The CBO’s ability to provide a decision-making and governing body for cloud use within the enterprise eliminates the need to go through layers of leadership and organisations each and every time we need to make a decision around the use of cloud-based resources. For example, the ability to select a public cloud provider for a set of workloads in just a week, versus having scads of meetings that may take months to get to the end state decision. The CBO also alleviates the issue of non-qualified personnel making decisions they are ill-equipped to make.

The CBO is often confused with a Centre of Excellence or Program Management Office, which are common within enterprises these days. The CBO provides a resource for best practices and project control, and it has the ability to integrate these concepts into actual execution of cloud-based migrations, and system development. One can compare the concepts of a CBO with those of Agile and DevOps, which focus on doing rather than understanding and planning.

What is Continuous Compliance?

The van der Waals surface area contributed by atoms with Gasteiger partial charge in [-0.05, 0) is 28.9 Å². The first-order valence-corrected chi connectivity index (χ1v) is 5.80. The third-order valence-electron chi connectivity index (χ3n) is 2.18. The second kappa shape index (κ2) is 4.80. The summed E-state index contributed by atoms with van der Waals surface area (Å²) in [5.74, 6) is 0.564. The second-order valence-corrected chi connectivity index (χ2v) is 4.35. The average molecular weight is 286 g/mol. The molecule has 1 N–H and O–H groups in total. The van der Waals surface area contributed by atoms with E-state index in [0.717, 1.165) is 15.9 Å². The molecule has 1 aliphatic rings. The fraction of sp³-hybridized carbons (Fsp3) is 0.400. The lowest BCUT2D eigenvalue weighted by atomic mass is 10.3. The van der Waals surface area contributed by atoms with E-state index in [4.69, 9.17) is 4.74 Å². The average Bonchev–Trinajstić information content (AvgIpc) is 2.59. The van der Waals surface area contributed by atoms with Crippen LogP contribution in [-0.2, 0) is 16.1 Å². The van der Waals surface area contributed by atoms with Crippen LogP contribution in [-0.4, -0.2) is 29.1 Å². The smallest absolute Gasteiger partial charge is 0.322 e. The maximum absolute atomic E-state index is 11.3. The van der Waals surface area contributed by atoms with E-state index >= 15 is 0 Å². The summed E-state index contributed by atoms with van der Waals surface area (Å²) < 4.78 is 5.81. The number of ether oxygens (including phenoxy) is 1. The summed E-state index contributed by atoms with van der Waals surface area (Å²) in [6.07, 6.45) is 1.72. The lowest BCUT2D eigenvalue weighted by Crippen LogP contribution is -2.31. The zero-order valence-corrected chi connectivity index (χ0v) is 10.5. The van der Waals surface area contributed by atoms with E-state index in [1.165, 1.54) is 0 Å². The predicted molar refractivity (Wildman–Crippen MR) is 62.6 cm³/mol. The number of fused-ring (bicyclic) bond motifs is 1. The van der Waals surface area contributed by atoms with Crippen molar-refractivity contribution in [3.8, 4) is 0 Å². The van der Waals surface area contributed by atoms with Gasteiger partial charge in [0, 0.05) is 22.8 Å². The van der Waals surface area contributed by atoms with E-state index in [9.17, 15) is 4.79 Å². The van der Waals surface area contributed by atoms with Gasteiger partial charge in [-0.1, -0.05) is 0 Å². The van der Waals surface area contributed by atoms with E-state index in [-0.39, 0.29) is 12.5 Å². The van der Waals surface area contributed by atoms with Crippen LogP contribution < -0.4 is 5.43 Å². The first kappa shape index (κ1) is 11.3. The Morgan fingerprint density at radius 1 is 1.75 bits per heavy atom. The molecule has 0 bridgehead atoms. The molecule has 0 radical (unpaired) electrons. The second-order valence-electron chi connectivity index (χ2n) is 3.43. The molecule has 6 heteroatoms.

Continuous Compliance provides a single source of truth across GRC (Governance, Risk and Compliance) enabling real time monitoring and remediation. Key benefits include:

  • A single view into regulatory, corporate governance and IT compliance
  • Continuous monitoring, alerts and testing
  • Early warning, prevention and remediation
  • Simplified audit preparation and reduced costs

Continuous Compliance

Continuous Compliance provides a single source of truth across governance, risk and compliance. In other words, it enables real-time monitoring and remediation of issues that may arise when operating workloads and data that run on cloud-based platforms.

For example, say that you operate many workloads on public clouds for a company in a regulated industry such as financial services or healthcare. You need to deal with a range of laws and regulations that govern the use of data. Limits need to be set, not only to enforce company policies, but to deal with legal restrictions as well, such as:

  • What data can be exposed and when?
  • What encryption mechanisms need to be leveraged and how?

The idea of Continuous Compliance is to automate the compliance processes on behalf of those who operate the cloud-based solutions. While the term “compliance” often deals with placing controls on systems that must be enforced by humans, Continuous Compliance means we automate the process of compliance wherever possible, and thus remove much of the drudgery and risk from those processes within enterprises.

Continuous Compliance
Figure 2: Continuous Compliance – Data Aggregation